Rhythm Heaven: The Best + does a pretty good job of living up to its name.
Rhythm Heaven: The Best + is the newest game in Nintendo’s long-running Rhythm Heaven music game series. But the moment you boot up Rhythm Heaven: The Best +, you’re confronted by a glaring new addition: Unlike the past three games in the Rhythm Heaven series, The Best + has a plot. The story follows Tepiri, a young creature that has literally fallen from heaven and seeks to return. To do this, he must gain the help of the various wacky creatures of the world below.
In all honesty, while I love plot in games, Rhythm Heaven was never a game that needed one; and it feels like a tacked-on framing device here. Sure, it’s full of typical Nintendo cuteness, but more often than not, it is an unwelcome distraction from the heart of Rhythm Heaven: the musical mini-games.
In the previous Rhythm Heaven games, the stages were simply laid out in columns of five. Beat all five, and you unlock the next column. Now, however, each screen has a themed world made up of four songs—along with a “wacky” character to deliver dialogue after each stage so as to further the plot.
These four stages follow a set pattern: The first is lifted directly from the original Rhythm Heaven for the GBA (that was never released in the West); the second song is from Rhythm Heaven on the DS; the third is from Rhythm Heaven Fever on the Wii; and the fourth is a new rhythm game unique to The Best +.
Every few worlds you are confronted by three gate guardians who challenge you to a classic Rhythm Heaven mini-game that you have to pass to proceed. Luckily, you can also bribe them to pass—something that is thankfully true for all the songs in the game.
Each song you pass nets you a certain amount of coins. These can be used in several of the game’s mini-games as well as to buy a passing grade on any song in the game. Because of this, you will never get permanently stuck—though you may have to farm coins from past levels if this happens too often.
Eventually, after 26 stages in the new format, Tepiri reaches a series of towers that are clearly inspired by the past games in the series. Each one has five stages: one from each game and a remix to cap it all off.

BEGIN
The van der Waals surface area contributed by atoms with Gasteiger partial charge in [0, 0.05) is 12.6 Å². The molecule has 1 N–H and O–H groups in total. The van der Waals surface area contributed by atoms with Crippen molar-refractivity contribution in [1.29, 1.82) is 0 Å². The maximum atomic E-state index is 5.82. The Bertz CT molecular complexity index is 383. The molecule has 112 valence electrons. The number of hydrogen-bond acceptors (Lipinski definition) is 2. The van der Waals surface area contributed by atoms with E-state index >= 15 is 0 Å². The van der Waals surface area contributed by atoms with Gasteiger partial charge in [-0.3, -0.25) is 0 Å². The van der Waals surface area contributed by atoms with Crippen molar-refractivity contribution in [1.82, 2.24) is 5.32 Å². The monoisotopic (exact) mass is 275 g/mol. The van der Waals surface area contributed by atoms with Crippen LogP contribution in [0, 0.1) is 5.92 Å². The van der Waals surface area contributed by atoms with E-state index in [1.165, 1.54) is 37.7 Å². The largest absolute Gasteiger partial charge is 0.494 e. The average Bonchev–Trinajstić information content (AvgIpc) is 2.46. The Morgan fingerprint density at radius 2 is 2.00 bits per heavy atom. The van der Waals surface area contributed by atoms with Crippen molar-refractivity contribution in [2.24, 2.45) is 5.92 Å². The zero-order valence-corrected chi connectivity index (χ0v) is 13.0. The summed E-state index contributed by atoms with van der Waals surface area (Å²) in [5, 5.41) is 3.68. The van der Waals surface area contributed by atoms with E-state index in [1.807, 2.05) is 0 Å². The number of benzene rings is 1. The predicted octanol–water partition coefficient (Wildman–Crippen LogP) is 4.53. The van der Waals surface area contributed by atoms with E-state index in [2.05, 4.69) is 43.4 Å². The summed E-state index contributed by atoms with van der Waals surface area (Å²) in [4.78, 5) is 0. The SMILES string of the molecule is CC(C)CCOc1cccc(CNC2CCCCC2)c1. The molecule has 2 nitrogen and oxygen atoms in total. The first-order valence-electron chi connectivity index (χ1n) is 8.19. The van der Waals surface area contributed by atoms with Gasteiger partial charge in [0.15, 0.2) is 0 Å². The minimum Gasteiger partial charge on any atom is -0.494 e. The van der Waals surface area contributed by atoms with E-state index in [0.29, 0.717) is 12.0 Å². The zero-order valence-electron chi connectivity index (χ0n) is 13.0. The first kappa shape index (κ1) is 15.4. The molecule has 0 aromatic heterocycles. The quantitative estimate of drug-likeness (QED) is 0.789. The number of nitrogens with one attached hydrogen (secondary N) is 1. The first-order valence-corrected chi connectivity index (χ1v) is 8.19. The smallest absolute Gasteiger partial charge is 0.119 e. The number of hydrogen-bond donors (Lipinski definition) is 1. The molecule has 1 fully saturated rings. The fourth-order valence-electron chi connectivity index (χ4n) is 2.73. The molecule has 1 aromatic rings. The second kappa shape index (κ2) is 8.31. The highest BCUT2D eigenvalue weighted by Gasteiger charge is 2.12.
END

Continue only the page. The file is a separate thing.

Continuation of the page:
As with every Rhythm Heaven game, the remixes are the best part. Not only do they have the best songs, but they are also a great challenge since they require you to remember how to do all the songs you recently played—as well as switch between them on the fly.
The lack of remix songs in proportion to the total stages is this game’s most telling weakness. Because The Best + sports 90 songs in the main story, the fact that only 10 are remixes is particularly noticeable.
Of course, that’s not to say that the normal stages in the game are bad in anyway. Chances are all your favorites from past Rhythm Heavens are there. For the most part, these stages are taken right out of their respective games—though now with 3D visuals if you like having the slider up. The other notable change is that all the games from Rhythm Heaven on the DS have been redesigned to have button controls in addition to their original touch controls.
The new original stages in The Best + are all quite fun—especially the alien interview, the wood chopper, and the 8-Bit Samurai Slice—and really make it worth getting this game all on their own. In fact, Western players will likely be getting double the new songs as the original Rhythm Heaven was never released outside of Japan.
Even after you beat the story mode, there are still more than a few things to do in The Best +. There are challenges where you play a predetermined set of songs or attempt to perfect your performance on one of the songs in the story mode that the game chooses. Using the rewards from passing these, you can buy other Rhythm Heaven stages from past games that weren’t included in the main plot like Love Rap and The Dazzles.
There is also a mini-game where you play pachinko to feed a goat.
In the end, is The Best + really “the best” of Rhythm Heaven as it claims? No, but it’s pretty close. While the plot is superfluous, the new songs are excellent; and I can’t think of any of my favorite normal stages from past games that weren’t included in either the main mode or in the extras. The game’s real weakness is that the best of Rhythm Heaven is and always has been the remixes. While the new ones are great, the fact that no remixes from the past three games return, while so many normal stages do, keeps it from being “the best” as advertised.
It’s still a damned awesome music game, though.
Rhythm Heaven: The Best + was released for the Nintendo 3DS in Japan on June 11, 2015. There is currently no information on an international release.
Kotaku East is your slice of Asian internet culture, bringing you the latest talking points from Japan, Korea, China and beyond. Tune in every morning from 4am to 8am.